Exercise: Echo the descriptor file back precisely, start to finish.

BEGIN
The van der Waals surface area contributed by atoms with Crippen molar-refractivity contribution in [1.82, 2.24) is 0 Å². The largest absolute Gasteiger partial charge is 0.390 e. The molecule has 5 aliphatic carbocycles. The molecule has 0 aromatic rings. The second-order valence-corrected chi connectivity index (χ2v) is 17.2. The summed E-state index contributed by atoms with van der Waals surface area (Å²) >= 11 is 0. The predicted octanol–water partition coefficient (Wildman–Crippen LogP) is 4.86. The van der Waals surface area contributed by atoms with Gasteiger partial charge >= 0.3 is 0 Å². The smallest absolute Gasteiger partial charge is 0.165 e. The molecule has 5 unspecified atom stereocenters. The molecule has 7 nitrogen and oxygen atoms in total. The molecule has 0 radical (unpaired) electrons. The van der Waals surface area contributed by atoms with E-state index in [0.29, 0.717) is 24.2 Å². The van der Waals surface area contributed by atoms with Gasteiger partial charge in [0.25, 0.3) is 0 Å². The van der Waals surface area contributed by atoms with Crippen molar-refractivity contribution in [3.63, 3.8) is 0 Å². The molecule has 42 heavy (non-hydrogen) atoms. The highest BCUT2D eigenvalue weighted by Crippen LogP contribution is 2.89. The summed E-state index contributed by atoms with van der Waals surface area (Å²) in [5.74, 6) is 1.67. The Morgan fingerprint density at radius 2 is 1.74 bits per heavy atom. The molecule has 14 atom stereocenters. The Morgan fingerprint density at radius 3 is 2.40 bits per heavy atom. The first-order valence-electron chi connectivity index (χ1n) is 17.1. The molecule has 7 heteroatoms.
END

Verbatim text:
The van der Waals surface area contributed by atoms with Crippen molar-refractivity contribution in [1.82, 2.24) is 0 Å². The largest absolute Gasteiger partial charge is 0.390 e. The molecule has 5 aliphatic carbocycles. The molecule has 0 aromatic rings. The second-order valence-corrected chi connectivity index (χ2v) is 17.2. The summed E-state index contributed by atoms with van der Waals surface area (Å²) >= 11 is 0. The predicted octanol–water partition coefficient (Wildman–Crippen LogP) is 4.86. The van der Waals surface area contributed by atoms with Gasteiger partial charge >= 0.3 is 0 Å². The smallest absolute Gasteiger partial charge is 0.165 e. The molecule has 5 unspecified atom stereocenters. The molecule has 7 nitrogen and oxygen atoms in total. The molecule has 0 radical (unpaired) electrons. The van der Waals surface area contributed by atoms with E-state index in [0.29, 0.717) is 24.2 Å². The van der Waals surface area contributed by atoms with Gasteiger partial charge in [0.25, 0.3) is 0 Å². The van der Waals surface area contributed by atoms with Crippen molar-refractivity contribution in [3.63, 3.8) is 0 Å². The molecule has 42 heavy (non-hydrogen) atoms. The highest BCUT2D eigenvalue weighted by Crippen LogP contribution is 2.89. The summed E-state index contributed by atoms with van der Waals surface area (Å²) in [5.74, 6) is 1.67. The Morgan fingerprint density at radius 2 is 1.74 bits per heavy atom. The molecule has 14 atom stereocenters. The Morgan fingerprint density at radius 3 is 2.40 bits per heavy atom. The first-order valence-electron chi connectivity index (χ1n) is 17.1. The molecule has 7 heteroatoms.